"release" to not be reliant on retailer sales for their games, which are now "like a bonus".
He notes we "don't really need" retail chains any more, which have "not been good" for the industry - stifling creativity. It's "really relieving" to speak about it.
Paradox has a number of recognised titles under their belt like Mount & Blade, King Arthur and Magicka. Not to mention the huge strategy IP franchises like Europe Universalis, Hearts of Iron, Victoria and more. Retailers aren't a concern to Paradox anymore.
CEO Wester said that "this year we’re close to ninety percent of our revenue being digital. Retail sales are like a bonus for us now. We don’t really need retailers anymore and that is a release because retailers have not been good for the industry. They’ve not been good for the creative part of the industry, for finding new cool games.”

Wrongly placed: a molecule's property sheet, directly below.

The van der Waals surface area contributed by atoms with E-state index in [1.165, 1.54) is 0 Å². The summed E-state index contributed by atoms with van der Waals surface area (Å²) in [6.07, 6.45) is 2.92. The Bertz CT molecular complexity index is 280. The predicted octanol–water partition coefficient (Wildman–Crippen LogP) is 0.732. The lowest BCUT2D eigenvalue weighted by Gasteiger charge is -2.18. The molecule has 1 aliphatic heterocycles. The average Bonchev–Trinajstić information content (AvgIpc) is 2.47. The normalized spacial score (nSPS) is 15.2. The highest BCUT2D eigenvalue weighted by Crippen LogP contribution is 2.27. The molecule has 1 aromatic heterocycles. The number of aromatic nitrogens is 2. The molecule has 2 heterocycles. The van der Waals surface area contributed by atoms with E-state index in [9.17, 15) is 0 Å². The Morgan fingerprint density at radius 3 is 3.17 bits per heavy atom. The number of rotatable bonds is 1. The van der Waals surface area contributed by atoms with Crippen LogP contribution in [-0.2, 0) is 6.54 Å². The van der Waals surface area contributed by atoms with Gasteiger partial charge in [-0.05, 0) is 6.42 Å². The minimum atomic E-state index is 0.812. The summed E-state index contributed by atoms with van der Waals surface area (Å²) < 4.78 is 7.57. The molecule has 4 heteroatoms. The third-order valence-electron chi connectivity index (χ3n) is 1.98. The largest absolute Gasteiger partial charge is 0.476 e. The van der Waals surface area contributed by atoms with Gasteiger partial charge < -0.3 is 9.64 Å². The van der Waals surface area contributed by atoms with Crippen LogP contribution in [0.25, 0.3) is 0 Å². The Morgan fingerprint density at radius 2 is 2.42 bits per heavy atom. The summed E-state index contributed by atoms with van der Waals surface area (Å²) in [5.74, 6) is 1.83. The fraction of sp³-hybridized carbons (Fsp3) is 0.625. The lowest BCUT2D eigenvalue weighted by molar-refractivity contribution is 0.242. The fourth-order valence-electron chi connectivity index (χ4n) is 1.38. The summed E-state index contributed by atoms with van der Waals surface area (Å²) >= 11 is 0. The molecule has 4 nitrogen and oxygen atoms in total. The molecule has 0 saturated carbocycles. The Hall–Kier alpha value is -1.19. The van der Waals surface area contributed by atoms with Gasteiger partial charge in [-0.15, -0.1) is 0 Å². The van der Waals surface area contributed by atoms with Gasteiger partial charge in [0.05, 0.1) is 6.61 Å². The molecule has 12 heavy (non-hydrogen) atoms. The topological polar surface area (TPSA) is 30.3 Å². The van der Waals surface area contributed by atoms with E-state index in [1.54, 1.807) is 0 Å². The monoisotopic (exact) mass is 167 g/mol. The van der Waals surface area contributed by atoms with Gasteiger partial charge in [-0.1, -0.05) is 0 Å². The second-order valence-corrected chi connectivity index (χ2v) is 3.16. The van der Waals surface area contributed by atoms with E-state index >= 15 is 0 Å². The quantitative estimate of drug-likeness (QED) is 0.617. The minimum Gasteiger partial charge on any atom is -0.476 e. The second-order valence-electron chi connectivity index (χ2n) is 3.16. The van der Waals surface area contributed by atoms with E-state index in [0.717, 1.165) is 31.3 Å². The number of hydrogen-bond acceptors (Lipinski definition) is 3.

“People complain to publishers that there are only sequels on the market, but that’s because retailers want to see sequels, because they can do their chart diagrams for how things sell and things like that. So one of the things preventing more creative gaming has been the retail challenge.” Publishers tend to shy away from new IP because of the risks.
“I can only say this now because we’re not depending on them, so it’s really relieving to be able to say that," added Wester. Paradox's main digital partner is Valve's Steam, followed by the once Paradox-owned Gamesgate. Magicka has sold 600k since launch.
Will the games industry ever throw off the 'shackles of retailer oppression'?
Paradox "close to 90%" digital sales, retailers 'bad' for creativity
07 July 2011 | By Simon Priest